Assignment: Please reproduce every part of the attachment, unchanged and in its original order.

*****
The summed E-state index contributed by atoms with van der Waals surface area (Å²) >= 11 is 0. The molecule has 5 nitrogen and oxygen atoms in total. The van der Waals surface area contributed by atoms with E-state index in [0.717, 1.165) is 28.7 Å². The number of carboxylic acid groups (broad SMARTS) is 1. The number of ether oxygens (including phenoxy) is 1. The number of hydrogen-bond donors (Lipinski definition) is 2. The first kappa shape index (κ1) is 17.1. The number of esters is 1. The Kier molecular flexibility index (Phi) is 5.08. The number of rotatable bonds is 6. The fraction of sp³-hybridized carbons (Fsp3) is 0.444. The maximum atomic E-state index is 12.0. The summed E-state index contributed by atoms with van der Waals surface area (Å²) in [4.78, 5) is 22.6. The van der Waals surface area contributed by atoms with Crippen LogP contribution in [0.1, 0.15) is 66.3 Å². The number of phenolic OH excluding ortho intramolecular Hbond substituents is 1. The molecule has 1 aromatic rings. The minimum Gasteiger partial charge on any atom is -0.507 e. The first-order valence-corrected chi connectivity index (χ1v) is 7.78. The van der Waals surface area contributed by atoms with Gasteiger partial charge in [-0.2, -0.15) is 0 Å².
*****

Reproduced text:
The summed E-state index contributed by atoms with van der Waals surface area (Å²) >= 11 is 0. The molecule has 5 nitrogen and oxygen atoms in total. The van der Waals surface area contributed by atoms with E-state index in [0.717, 1.165) is 28.7 Å². The number of carboxylic acid groups (broad SMARTS) is 1. The number of ether oxygens (including phenoxy) is 1. The number of hydrogen-bond donors (Lipinski definition) is 2. The first kappa shape index (κ1) is 17.1. The number of esters is 1. The Kier molecular flexibility index (Phi) is 5.08. The number of rotatable bonds is 6. The fraction of sp³-hybridized carbons (Fsp3) is 0.444. The maximum atomic E-state index is 12.0. The summed E-state index contributed by atoms with van der Waals surface area (Å²) in [4.78, 5) is 22.6. The van der Waals surface area contributed by atoms with Crippen LogP contribution in [0.1, 0.15) is 66.3 Å². The number of phenolic OH excluding ortho intramolecular Hbond substituents is 1. The molecule has 1 aromatic rings. The minimum Gasteiger partial charge on any atom is -0.507 e. The first-order valence-corrected chi connectivity index (χ1v) is 7.78. The van der Waals surface area contributed by atoms with Gasteiger partial charge in [-0.2, -0.15) is 0 Å².